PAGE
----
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Books about Sensory Processing For Teens
As a family, we know that it can be difficult to find books and resources about sensory processing for teens. there just isn't a lot out there and lots of the sensory activities can be geared towards little kids. We wanted to let you know about some amazing resources that we did find about sensory processing for teens and we hope that you find these books helpful as well as we did.
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Our family has discovered that there are tons of resources for sensory strategies for young children out there on the internet, but it can be a different story when you are looking for resources for teens, tweens, and adults. We wanted to do what we could to help provide you with some of our own information as well as some valuable information from other bloggers as well.
My brother is now 15 years old and his sensory preferences have changed over the years as to compared to when he was a little child. One thing that is different now is that he is better able to verbalize to us what things he likes to do and what things he prefers.
One sensory tool that was vital for my brother when he was younger was a hammock swing. He loved this swing and he would constantly swing in it during the day when he was playing video games or playing on his iPad. We had the swing set up in the middle of our living room. Now that he has gotten bigger, we don't have the swing in our living room, but set up a swing outside when it is nice outside.
Some of the differences that I have noticed for my brother as he has gotten older is he doesn't need to seek out movement activities as much. He enjoys finding activities to keep his hands busy while he is waiting for things. He still really enjoys music, and he enjoys some of the visual type sensory items as well.
Working as an occupational therapist, I get questions all of the time about how can I support my child's sensory needs. I do my best to help them come up with sensory strategies and tools to best support their needs. Every teen and child is different and in different situations some strategies work, and sometimes they don't. The key here is to be patient and be willing to be flexible. Be willing to try new things and think outside of the box to find strategies that work for your teen.
What can you do as the parent to help support your teen with finding their sensory preferences?
Now that they are older, can they tell you things that they like and prefer? My brother can now tell us what he wants such as a snack or listening to music. If they can't tell you, you will have to learn to observe and listen to what they are telling you through their behaviors.
Observe Their Behaviors
Take time to notice how they are responding to different situations during the day. Is there an activity they were doing where they were calm or helped give them energy?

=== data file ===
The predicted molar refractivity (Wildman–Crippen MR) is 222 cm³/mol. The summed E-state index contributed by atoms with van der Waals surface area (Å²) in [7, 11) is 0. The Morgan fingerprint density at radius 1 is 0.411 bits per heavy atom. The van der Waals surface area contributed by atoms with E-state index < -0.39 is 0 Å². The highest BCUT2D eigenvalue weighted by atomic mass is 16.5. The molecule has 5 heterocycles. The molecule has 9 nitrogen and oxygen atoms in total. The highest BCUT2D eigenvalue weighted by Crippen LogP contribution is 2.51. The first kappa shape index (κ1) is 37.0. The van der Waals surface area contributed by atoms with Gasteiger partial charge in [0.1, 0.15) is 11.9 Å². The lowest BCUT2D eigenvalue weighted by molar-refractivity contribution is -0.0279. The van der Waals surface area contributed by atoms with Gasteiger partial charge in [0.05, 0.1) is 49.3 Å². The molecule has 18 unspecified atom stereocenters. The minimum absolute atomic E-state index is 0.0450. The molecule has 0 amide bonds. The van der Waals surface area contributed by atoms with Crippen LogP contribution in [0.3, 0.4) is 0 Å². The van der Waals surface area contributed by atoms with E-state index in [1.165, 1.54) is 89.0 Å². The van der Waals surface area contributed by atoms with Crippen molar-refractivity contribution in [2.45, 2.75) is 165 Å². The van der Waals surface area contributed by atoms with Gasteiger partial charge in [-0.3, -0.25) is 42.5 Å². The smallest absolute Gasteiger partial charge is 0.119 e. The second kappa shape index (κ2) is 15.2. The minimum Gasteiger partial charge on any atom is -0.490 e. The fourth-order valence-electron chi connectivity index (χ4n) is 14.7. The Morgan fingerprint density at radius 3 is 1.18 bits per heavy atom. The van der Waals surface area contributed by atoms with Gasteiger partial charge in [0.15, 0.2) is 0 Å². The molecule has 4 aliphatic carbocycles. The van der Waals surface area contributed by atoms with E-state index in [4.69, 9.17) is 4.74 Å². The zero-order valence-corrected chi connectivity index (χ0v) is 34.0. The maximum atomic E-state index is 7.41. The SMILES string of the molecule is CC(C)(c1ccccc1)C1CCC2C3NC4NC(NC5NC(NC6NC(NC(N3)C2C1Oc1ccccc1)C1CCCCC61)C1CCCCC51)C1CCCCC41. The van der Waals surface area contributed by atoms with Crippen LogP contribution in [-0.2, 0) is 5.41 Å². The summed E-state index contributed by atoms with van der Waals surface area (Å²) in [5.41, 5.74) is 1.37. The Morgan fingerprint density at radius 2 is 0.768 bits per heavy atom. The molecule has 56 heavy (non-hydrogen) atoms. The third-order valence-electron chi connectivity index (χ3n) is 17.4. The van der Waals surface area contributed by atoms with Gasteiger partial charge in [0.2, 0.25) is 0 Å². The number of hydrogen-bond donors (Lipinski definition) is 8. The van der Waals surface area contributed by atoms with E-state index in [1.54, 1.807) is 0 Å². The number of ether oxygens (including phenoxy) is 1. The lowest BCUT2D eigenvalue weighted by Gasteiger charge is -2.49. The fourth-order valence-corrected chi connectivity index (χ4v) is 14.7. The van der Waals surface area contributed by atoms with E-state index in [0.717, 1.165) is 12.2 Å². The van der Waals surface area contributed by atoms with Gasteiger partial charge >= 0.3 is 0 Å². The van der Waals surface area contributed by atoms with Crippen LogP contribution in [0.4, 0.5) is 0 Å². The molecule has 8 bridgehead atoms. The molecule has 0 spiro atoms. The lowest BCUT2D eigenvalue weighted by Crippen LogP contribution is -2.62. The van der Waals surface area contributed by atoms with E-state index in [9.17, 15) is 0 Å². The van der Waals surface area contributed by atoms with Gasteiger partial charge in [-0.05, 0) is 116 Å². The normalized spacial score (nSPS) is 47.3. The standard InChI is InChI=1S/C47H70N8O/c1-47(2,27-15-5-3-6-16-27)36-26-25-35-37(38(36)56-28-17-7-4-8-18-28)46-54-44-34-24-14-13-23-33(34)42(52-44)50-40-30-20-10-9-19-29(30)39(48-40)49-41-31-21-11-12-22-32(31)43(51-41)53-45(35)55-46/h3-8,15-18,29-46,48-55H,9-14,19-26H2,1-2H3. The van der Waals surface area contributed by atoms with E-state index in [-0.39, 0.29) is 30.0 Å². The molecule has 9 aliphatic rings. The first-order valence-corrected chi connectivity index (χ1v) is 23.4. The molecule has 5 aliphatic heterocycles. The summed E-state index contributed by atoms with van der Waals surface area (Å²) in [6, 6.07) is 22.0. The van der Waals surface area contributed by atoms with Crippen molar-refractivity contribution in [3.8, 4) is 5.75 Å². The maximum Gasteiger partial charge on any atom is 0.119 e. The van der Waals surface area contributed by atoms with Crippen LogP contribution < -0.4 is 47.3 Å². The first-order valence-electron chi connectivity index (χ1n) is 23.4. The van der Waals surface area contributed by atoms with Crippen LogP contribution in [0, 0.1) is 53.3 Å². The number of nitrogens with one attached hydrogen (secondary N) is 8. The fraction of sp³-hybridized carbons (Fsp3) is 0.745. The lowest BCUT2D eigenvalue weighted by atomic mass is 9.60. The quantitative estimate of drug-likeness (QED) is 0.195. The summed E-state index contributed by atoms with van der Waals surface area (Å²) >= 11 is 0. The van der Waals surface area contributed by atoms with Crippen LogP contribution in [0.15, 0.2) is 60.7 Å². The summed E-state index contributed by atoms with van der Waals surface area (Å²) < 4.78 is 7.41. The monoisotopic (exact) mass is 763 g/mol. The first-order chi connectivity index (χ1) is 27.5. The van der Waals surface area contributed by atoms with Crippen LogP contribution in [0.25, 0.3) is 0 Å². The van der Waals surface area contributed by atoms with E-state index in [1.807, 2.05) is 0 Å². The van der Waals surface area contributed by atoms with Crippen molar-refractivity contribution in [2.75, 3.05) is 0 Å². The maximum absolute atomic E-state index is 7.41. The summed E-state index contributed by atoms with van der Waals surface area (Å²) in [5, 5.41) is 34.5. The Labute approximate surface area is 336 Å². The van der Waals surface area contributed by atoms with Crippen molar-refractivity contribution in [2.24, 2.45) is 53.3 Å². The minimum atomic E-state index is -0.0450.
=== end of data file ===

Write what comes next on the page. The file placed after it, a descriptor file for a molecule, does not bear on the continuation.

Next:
Help Identify Some Problem Areas
Help your teen identify some areas that they are having a hard time with. Do they have a hard time with focus, staying awake, following directions, or sitting still? Help your teen think of times during the day when they are having a harder time? What would be some strategies you could try to implement during those times of day or during those situations.
Here are some great resources from the Inspired Tree House about the Auditory System and the Proprioceptive and Vestibular Systems to help you identify some of the problem areas.
When we learn some of the problem areas, this can also help teach the teen to become more self-aware of what some of their needs may be. The ultimate goal is for our teen to be able to self-regulate themselves on their own without our help so that they can be at their optimal functional level during the day. When the teens can learn to self-regulate on their own this will help them through their everyday life skills and routines.
Check out our Questionnaire about how to help your teen find sensory strategies that work for them!!
Set up their Environment for Success
If they need a little help from you before they are independent, you can set up their environment to help them find the strategies that work for them. For instance my brother keeps most of his fidget type toys right by his computer or in our living room so that he has quick access to them and doesn't have to go searching for them, which would add another step for him. He also keeps his music and headphones in the same spot in the living room so he knows exactly where they are. The easier we can make it on our teens to get to the objects, the less they will need to rely on our help.
Helping our Teen to find the right strategies that work for them is our number one goal! I hope you found some of our personal stories or links to the other posts helpful as you are looking for helpful strategies to help your own teen!
We are here to help! Let us know in the comments below if there are specific strategies that have worked well for your teen!
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This is an educational blog designed to help families how to teach children with autism life skills to help them learn to be independent as they transition into adulthood.
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